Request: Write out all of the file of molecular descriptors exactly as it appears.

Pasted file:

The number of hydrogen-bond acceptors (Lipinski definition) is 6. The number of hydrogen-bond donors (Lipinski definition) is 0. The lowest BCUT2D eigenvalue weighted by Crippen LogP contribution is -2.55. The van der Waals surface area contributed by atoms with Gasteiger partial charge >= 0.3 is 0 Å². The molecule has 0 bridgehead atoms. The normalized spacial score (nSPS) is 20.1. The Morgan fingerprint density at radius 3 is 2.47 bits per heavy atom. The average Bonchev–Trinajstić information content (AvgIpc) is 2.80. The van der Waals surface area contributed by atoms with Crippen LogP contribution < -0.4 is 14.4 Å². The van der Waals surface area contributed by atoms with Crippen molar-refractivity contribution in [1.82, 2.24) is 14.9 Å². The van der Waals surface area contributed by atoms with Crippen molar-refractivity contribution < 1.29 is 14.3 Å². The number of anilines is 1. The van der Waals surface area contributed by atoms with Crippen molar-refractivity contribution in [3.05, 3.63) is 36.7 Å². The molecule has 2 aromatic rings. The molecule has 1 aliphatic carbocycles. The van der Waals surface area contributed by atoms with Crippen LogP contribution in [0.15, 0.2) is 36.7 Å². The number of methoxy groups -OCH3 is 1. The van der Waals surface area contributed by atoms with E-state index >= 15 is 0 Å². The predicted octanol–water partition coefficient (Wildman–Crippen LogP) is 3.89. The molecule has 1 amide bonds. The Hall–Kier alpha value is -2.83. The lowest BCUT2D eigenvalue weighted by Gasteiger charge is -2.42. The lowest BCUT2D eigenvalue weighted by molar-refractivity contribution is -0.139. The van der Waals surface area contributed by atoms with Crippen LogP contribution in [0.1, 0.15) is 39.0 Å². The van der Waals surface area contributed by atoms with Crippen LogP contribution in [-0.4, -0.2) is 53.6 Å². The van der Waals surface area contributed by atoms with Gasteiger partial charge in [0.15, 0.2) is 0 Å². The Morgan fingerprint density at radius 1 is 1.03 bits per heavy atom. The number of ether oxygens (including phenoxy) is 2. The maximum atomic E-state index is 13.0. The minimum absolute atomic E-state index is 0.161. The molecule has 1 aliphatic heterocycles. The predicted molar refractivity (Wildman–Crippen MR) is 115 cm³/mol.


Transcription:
The number of hydrogen-bond acceptors (Lipinski definition) is 6. The number of hydrogen-bond donors (Lipinski definition) is 0. The lowest BCUT2D eigenvalue weighted by Crippen LogP contribution is -2.55. The van der Waals surface area contributed by atoms with Gasteiger partial charge >= 0.3 is 0 Å². The molecule has 0 bridgehead atoms. The normalized spacial score (nSPS) is 20.1. The Morgan fingerprint density at radius 3 is 2.47 bits per heavy atom. The average Bonchev–Trinajstić information content (AvgIpc) is 2.80. The van der Waals surface area contributed by atoms with Crippen LogP contribution < -0.4 is 14.4 Å². The van der Waals surface area contributed by atoms with Crippen molar-refractivity contribution in [1.82, 2.24) is 14.9 Å². The van der Waals surface area contributed by atoms with Crippen molar-refractivity contribution < 1.29 is 14.3 Å². The number of anilines is 1. The van der Waals surface area contributed by atoms with Crippen molar-refractivity contribution in [3.05, 3.63) is 36.7 Å². The molecule has 2 aromatic rings. The molecule has 1 aliphatic carbocycles. The van der Waals surface area contributed by atoms with Crippen LogP contribution in [0.15, 0.2) is 36.7 Å². The number of methoxy groups -OCH3 is 1. The van der Waals surface area contributed by atoms with E-state index >= 15 is 0 Å². The predicted octanol–water partition coefficient (Wildman–Crippen LogP) is 3.89. The molecule has 1 amide bonds. The Hall–Kier alpha value is -2.83. The lowest BCUT2D eigenvalue weighted by Gasteiger charge is -2.42. The lowest BCUT2D eigenvalue weighted by molar-refractivity contribution is -0.139. The van der Waals surface area contributed by atoms with Crippen LogP contribution in [0.1, 0.15) is 39.0 Å². The van der Waals surface area contributed by atoms with Crippen LogP contribution in [-0.4, -0.2) is 53.6 Å². The van der Waals surface area contributed by atoms with Gasteiger partial charge in [0.15, 0.2) is 0 Å². The Morgan fingerprint density at radius 1 is 1.03 bits per heavy atom. The number of ether oxygens (including phenoxy) is 2. The maximum atomic E-state index is 13.0. The minimum absolute atomic E-state index is 0.161. The molecule has 1 aliphatic heterocycles. The predicted molar refractivity (Wildman–Crippen MR) is 115 cm³/mol.